City of Stillwater Loses Appeal in Lily Lake Wrongful Death Suit

The Minnesota Court of Appeals has reversed a Washington County District Court judge’s dismissal in Jack Ariola Erenberg’s wrongful death case against the city of Stillwater.

Two years ago, Jack Ariola Erenberg, 9, died of primary amoebic meningoencephalitis caused by an infection from the parasite Naegleria fowleri after swimming in Lily Lake.

The swimming beach at Lily Lake has been closed ever since.

James Ariola filed a wrongful death lawsuit against the city of Stillwater, Washington County and the Minnesota Department of Health, saying that because Annie Bahneman died of the same brain infection after swimming in Lily Lake two years prior to his son’s death, the city should have posted warnings disclosing the potential danger.

Judge Susan Miles dismissed the lawsuit in December 2013 on the basis of “recreational-use immunity.”

On Monday, court of appeals court affirmed Judge Miles’ decision to dismiss the wrongful death claim against the Minnesota Department of Health and Washington County.

But the appellate court reversed Miles’ decision to dismiss the wrongful death claim against the city of Stillwater.

That means the wrongful death lawsuit against the city will go back to Washington County District Court.

When the swimming area at Lily Lake was built, “the city allegedly altered the lake bottom to create a shallow area of water,” the appellate court’s ruling reads. “The shallow area results in especially warm water that is uniquely favorable for the proliferation of Naegleria fowleri.”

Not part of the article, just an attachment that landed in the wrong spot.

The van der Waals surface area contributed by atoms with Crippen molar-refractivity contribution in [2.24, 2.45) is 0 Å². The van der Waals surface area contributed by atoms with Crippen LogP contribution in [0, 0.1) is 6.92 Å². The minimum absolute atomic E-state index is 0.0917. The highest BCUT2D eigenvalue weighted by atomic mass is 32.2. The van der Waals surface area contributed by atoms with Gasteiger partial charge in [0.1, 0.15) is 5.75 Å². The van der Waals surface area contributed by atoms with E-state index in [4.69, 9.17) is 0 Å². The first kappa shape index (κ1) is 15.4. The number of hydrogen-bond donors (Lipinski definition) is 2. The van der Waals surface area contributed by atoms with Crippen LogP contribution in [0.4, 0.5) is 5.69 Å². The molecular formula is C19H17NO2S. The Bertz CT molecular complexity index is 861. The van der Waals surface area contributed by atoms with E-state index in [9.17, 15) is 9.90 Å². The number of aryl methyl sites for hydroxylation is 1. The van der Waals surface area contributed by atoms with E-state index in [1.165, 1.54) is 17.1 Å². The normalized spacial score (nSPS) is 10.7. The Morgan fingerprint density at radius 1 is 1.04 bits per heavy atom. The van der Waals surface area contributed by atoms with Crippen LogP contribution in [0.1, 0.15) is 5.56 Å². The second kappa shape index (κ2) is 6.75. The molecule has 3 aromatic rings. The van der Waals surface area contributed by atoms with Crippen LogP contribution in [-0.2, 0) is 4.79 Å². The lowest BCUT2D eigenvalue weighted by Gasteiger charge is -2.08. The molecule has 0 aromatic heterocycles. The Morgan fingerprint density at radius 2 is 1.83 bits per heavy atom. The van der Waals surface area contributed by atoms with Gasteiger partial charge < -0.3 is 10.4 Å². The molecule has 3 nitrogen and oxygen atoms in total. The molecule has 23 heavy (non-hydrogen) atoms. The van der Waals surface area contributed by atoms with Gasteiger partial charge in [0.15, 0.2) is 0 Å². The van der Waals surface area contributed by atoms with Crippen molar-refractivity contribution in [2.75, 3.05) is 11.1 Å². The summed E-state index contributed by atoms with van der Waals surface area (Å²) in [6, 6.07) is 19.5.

Ariola’s attorney argues that the city created and maintained conditions at Lily Lake that caused “a trap or concealment in the form of Naegleria fowleri.”

“The city asserts — and the district court concluded — that Jack’s death was not caused by the improvements to Lily Lake, but rather by the Naegleria fowleri,” the ruling reads.

The court of appeals ruled that Ariola’s attorney sufficiently pleaded a “concealed-danger case.”

Causation is an issue of fact, in which a jury should resolve the issue, the ruling reads.

“It may be that (Ariola) ultimately will be unable to prevail at summary judgment or trial,” the ruling reads. “We express no opinion regarding the viability of (Ariola’s) claims against the city under a summary-judgment standard. We simply conclude that it is premature at this juncture to dismiss these claims.”

Court of Appeals Unpublished Opinion for Jack Ariola Erenberg

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